When we avoid an unfortunate incident or we need a little luck, some of us say, “Knock on wood,” and we tap a piece of wood or our heads if wood cannot be found nearby.
This old tradition stems from the belief that friendly spirits lived in trees/wood and occasionally needed to be acknowledged to bring good luck and protection for the knocker. Whether this knocking on living or felled trees for luck resulted in the discovery that a hollow log can make a variety of sounds is plausible.
More than 400 years ago, in Africa and Central America, people simultaneously created a musical instrument we now call the marimba which in many ways resembled the sound of tapping a hollow log. Composed of a series of various sized, wooden slats held over sounding tubes of different lengths, the marimba is like a xylophone. The rosewood “keys” are carved to various notes in the musical scale and when stuck with the mallet they produce a warm and mellow tone.
For 20 years, the Naperville Municipal Band (NMB) percussion section played a three-octave, 1920, model A, No. 352 Deagan marimba owned by Dorothy Goodge Keller. Dorothy was encouraged to play the marimba by her music teacher and then NMB Director Elmer Koerner in 1932. She received the Deagan marimba in 1933 as a graduation gift.
Besides playing in the NMB (1936-1947), Dorothy played for church and school recitals. Often her daughter, Julie, accompanied with her own smaller marimba. Dorothy, like many dedicated marimba players, wrapped her rubber-ball-tipped mallets with various thicknesses and lengthens of yarn in order to produce a range of tones. She was adept at holding two mallets per hand in order to play four notes at once. In the early 1940s, Dorothy declined a European touring contract with the marimba virtuoso, Clair Omar Musser whose all-marimba orchestras set the standard of excellence for marimba players.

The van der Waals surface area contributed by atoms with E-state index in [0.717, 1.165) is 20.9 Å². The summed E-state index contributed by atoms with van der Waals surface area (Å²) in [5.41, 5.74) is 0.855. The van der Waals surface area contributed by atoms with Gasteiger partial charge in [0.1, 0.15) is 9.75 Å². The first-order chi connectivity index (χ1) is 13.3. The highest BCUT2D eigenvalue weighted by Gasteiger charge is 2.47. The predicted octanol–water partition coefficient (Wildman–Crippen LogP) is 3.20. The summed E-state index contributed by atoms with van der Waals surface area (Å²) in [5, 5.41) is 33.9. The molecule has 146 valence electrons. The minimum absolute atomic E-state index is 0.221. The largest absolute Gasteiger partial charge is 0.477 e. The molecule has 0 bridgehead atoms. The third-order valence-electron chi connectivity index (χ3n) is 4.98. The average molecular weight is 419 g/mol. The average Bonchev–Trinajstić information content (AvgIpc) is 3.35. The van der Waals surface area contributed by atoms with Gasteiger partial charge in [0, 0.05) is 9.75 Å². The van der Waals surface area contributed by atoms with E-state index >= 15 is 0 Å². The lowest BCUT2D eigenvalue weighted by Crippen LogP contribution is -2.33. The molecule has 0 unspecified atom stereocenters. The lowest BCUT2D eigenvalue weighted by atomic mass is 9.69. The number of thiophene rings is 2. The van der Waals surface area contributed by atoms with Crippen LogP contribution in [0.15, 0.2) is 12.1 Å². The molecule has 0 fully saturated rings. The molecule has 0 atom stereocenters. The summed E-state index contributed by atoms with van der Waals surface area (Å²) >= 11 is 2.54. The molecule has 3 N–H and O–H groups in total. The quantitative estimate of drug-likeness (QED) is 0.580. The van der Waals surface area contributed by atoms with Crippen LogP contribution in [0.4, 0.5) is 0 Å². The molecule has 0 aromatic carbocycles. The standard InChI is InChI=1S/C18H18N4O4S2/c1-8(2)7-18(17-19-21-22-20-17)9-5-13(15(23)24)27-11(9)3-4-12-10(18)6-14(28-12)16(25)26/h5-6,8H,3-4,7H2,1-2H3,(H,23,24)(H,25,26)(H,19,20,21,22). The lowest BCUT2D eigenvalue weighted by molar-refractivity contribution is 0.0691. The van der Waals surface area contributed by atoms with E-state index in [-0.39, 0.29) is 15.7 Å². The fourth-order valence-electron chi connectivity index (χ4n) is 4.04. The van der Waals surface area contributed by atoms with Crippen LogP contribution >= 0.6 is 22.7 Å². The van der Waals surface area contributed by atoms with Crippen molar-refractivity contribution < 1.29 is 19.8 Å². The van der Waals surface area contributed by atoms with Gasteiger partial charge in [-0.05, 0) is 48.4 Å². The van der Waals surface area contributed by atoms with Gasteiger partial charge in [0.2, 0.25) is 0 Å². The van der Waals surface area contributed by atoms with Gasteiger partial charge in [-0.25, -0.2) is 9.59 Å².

Dorothy’s marimba was completely overhauled in 1988 and was played by members of the percussion session of the NMB from 1988 to 2018. In 2018, a larger, five-octave marimba was purchased by the band and the 1920 Deagan marimba returned to the Keller family.
A special concert is being planned for the 2019 concert season to welcome the new marimba to the NMB. With every note, as the mallet “knocks” the wooden keys of both of these marimbas, Naperville gets a little more joy and comfort. Lucky us!
Editor’s Note / Around since 1859, the Naperville Municipal Band, now 90 musicians, is set to perform next in the Community Concert Center at 1PM on Sun., September 30, when Century Walk dedicates the cornerstone for the Laughing Lincoln sculpture in Central Park. (Note: A special section on the lawn with admission will be cordoned off for the Laughing Lincoln Jubilee fundraiser to benefit Century Walk. Hours are 1-5PM. )
Then at 3PM on Sun., November 11, Veterans Day, the Naperville Municipal Band will perform its Fall Concert at Wentz Concert Hall.
The Laughing Lincoln sculpture unveiling is slated for Sun., December 2. The Lt. Guard Band will play at 2PM at The Wentz, followed at 5PM by the full Naperville Municipal Band, at Naperville Concert Center in Central Park.
2019 Performance Dates
The Annual Winter Concert is set for 3PM on Sun., February 17, 2019 at Wentz Hall.
The Annual Spring Concert will begin at 3PM Sun., April 14, 2019, also at Wentz Hall.
Then the outdoor Summer Concert Season begins again at 7:30PM on eleven Thursday evenings in Central Park, June 8 through mid-August.
Just about anyone familiar with Ron Keller knows the history of his mother’s influence on his love for music, as she always nurtured his commitment, helping him develop life skills and his passion for music. Since 1966, Keller has been director of the Naperville Municipal Band.
Concerts are free of charge and open to the public. For more info, visit www.napervilleband.org.